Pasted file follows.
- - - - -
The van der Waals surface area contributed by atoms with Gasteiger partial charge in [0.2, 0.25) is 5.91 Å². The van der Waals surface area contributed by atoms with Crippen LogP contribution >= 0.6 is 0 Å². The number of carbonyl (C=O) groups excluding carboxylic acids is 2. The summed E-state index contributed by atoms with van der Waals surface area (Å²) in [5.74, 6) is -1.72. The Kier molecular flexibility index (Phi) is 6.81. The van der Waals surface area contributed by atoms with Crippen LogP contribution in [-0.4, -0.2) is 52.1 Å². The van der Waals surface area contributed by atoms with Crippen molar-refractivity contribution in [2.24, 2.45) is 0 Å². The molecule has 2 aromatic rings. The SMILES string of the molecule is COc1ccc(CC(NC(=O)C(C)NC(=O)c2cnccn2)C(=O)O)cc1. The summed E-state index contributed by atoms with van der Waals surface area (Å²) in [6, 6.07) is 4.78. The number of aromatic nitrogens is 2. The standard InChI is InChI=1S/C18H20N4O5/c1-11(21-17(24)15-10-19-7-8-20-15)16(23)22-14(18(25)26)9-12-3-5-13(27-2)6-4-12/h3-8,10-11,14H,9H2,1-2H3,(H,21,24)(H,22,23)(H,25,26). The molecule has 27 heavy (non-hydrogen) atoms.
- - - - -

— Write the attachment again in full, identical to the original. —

The van der Waals surface area contributed by atoms with Gasteiger partial charge in [0.2, 0.25) is 5.91 Å². The van der Waals surface area contributed by atoms with Crippen LogP contribution >= 0.6 is 0 Å². The number of carbonyl (C=O) groups excluding carboxylic acids is 2. The summed E-state index contributed by atoms with van der Waals surface area (Å²) in [5.74, 6) is -1.72. The Kier molecular flexibility index (Phi) is 6.81. The van der Waals surface area contributed by atoms with Crippen LogP contribution in [-0.4, -0.2) is 52.1 Å². The van der Waals surface area contributed by atoms with Crippen molar-refractivity contribution in [2.24, 2.45) is 0 Å². The molecule has 2 aromatic rings. The SMILES string of the molecule is COc1ccc(CC(NC(=O)C(C)NC(=O)c2cnccn2)C(=O)O)cc1. The summed E-state index contributed by atoms with van der Waals surface area (Å²) in [6, 6.07) is 4.78. The number of aromatic nitrogens is 2. The standard InChI is InChI=1S/C18H20N4O5/c1-11(21-17(24)15-10-19-7-8-20-15)16(23)22-14(18(25)26)9-12-3-5-13(27-2)6-4-12/h3-8,10-11,14H,9H2,1-2H3,(H,21,24)(H,22,23)(H,25,26). The molecule has 27 heavy (non-hydrogen) atoms.